I did brave the woods – briefly – on Sunday afternoon, the only nice, sunny day we’ve had here during my stay. The mosquitoes were not deterred by the sunshine and especially not in the woods, and though I’d taken my camera I barely slowed down during the whole walk, which took me the approximately 1.1 km (0.7 mi) to the back of the property and back. I made one single stop, battling mosquitoes for the roughly 23 seconds I paused, to take a few photos of these flowers. On the way out I’d only noticed one, which happened to be growing right in the middle of the trail, and then a couple more nearby. On the way back, now that I was looking for them, I saw quite a few more near the trail edges. One of the reasons they’d particularly grabbed my attention was because there’d been one growing at our Blue Lakes MAPS site at our last visit, which I’d intended to get a photo of but forgotten whenever I passed by.
I didn’t recognize the flower as one I’d encountered before, and had to look it up. My mom has quite a nice field guide called Forest Plants of Central Ontario, and a quick flip through the book turned up the flower. It’s Pyrola elliptica, which is most commonly known as Shinleaf, or less often Waxflower Shinleaf or White Wintergreen. As the last name suggests, it’s a type of wintergreen, in the family Pyrolaceae (the wintergreen family). The book lists five species of Pyrola in central Ontario, all of which look fairly similar. Shinleaf can be told apart from the others by its leaves, which are about the same length, or longer than, their stalks, and which taper into the stalk rather than having a clear point where the stalk joins the leaf.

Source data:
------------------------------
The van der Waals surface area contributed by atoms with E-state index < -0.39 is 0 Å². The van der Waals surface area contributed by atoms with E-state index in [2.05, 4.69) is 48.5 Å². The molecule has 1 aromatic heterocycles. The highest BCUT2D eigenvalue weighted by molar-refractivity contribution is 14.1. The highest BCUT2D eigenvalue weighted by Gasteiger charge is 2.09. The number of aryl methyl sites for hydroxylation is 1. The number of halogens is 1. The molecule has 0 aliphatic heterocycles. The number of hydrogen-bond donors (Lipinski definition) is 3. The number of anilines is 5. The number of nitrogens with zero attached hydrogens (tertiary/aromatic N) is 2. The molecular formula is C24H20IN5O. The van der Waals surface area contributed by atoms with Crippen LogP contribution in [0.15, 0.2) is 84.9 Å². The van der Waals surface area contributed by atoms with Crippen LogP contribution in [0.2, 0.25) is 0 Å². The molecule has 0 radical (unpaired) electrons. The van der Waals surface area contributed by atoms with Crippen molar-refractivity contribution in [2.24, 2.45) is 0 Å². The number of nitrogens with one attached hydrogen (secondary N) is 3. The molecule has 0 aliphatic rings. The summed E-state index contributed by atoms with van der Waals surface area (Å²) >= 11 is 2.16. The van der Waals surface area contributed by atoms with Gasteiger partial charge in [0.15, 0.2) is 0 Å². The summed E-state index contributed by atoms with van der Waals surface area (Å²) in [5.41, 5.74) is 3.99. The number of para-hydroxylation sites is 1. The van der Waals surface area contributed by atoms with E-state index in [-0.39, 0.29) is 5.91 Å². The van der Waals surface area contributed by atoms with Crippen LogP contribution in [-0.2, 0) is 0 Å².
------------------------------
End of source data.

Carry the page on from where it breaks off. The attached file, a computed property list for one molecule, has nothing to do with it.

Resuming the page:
Interestingly, it’s completely unrelated to what we typically associate with the name “Wintergreen”, Gaultheria procumbens, as the latter is actually part of the heath/blueberry family, Ericaeae. It’s this latter plant that we associate with the scent/flavour of wintergreen.
Pyrola elliptica is found throughout the deciduous and mixed forests of the northern hemisphere, on both Eurasia and North America. It’s a common species, occurring south through the Appalachians in the east as far as North Carolina, and down the Rockies in the west to New Mexico. It favours moist woods, and certainly much of my parents’ forest is damp or swampy.
Its name comes from its historic medical use as a topical salve and pain-reliever; crushed leaves were applied to bruises or injuries, and the aspirin-like compounds in the leaves would ease pain. Such pastes were called “shin plasters”, hence the name. It and other members of the Pyrolaceae have evergreen leaves, remaining green even under the winter snows, which provides the group’s common name of wintergreens.